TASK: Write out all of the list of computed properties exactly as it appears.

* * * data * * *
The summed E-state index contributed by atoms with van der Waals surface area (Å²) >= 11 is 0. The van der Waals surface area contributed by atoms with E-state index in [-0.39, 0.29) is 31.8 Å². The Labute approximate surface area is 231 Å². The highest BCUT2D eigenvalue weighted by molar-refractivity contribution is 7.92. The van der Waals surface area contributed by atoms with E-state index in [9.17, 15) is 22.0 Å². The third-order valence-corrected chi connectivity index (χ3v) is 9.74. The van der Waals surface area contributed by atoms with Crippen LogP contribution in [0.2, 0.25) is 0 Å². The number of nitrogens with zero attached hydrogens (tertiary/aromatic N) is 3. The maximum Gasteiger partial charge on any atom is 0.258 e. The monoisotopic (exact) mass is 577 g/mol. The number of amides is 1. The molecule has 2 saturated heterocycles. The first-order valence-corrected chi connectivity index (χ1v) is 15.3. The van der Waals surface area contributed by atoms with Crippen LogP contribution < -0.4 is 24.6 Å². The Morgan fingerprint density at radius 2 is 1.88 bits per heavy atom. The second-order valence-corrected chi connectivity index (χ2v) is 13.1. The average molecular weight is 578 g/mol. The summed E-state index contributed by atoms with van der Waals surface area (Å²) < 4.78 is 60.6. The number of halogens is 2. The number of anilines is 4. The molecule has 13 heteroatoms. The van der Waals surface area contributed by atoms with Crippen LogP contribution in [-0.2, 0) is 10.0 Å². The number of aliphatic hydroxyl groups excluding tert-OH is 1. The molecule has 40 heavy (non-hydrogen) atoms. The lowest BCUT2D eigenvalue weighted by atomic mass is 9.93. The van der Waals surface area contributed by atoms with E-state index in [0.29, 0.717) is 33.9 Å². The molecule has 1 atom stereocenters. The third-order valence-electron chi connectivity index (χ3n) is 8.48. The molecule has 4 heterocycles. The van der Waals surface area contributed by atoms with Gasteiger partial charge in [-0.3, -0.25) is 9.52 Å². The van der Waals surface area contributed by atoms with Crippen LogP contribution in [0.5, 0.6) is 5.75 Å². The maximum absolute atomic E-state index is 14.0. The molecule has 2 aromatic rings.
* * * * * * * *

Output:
The summed E-state index contributed by atoms with van der Waals surface area (Å²) >= 11 is 0. The van der Waals surface area contributed by atoms with E-state index in [-0.39, 0.29) is 31.8 Å². The Labute approximate surface area is 231 Å². The highest BCUT2D eigenvalue weighted by molar-refractivity contribution is 7.92. The van der Waals surface area contributed by atoms with E-state index in [9.17, 15) is 22.0 Å². The third-order valence-corrected chi connectivity index (χ3v) is 9.74. The van der Waals surface area contributed by atoms with Crippen LogP contribution in [0.2, 0.25) is 0 Å². The number of nitrogens with zero attached hydrogens (tertiary/aromatic N) is 3. The maximum Gasteiger partial charge on any atom is 0.258 e. The monoisotopic (exact) mass is 577 g/mol. The number of amides is 1. The molecule has 2 saturated heterocycles. The first-order valence-corrected chi connectivity index (χ1v) is 15.3. The van der Waals surface area contributed by atoms with Crippen LogP contribution < -0.4 is 24.6 Å². The Morgan fingerprint density at radius 2 is 1.88 bits per heavy atom. The second-order valence-corrected chi connectivity index (χ2v) is 13.1. The average molecular weight is 578 g/mol. The summed E-state index contributed by atoms with van der Waals surface area (Å²) < 4.78 is 60.6. The number of halogens is 2. The number of anilines is 4. The molecule has 13 heteroatoms. The van der Waals surface area contributed by atoms with Crippen LogP contribution in [-0.2, 0) is 10.0 Å². The number of aliphatic hydroxyl groups excluding tert-OH is 1. The molecule has 40 heavy (non-hydrogen) atoms. The lowest BCUT2D eigenvalue weighted by atomic mass is 9.93. The van der Waals surface area contributed by atoms with E-state index in [0.29, 0.717) is 33.9 Å². The molecule has 1 atom stereocenters. The third-order valence-electron chi connectivity index (χ3n) is 8.48. The molecule has 4 heterocycles. The van der Waals surface area contributed by atoms with Gasteiger partial charge in [-0.3, -0.25) is 9.52 Å². The van der Waals surface area contributed by atoms with Crippen LogP contribution in [0.5, 0.6) is 5.75 Å². The maximum absolute atomic E-state index is 14.0. The molecule has 2 aromatic rings.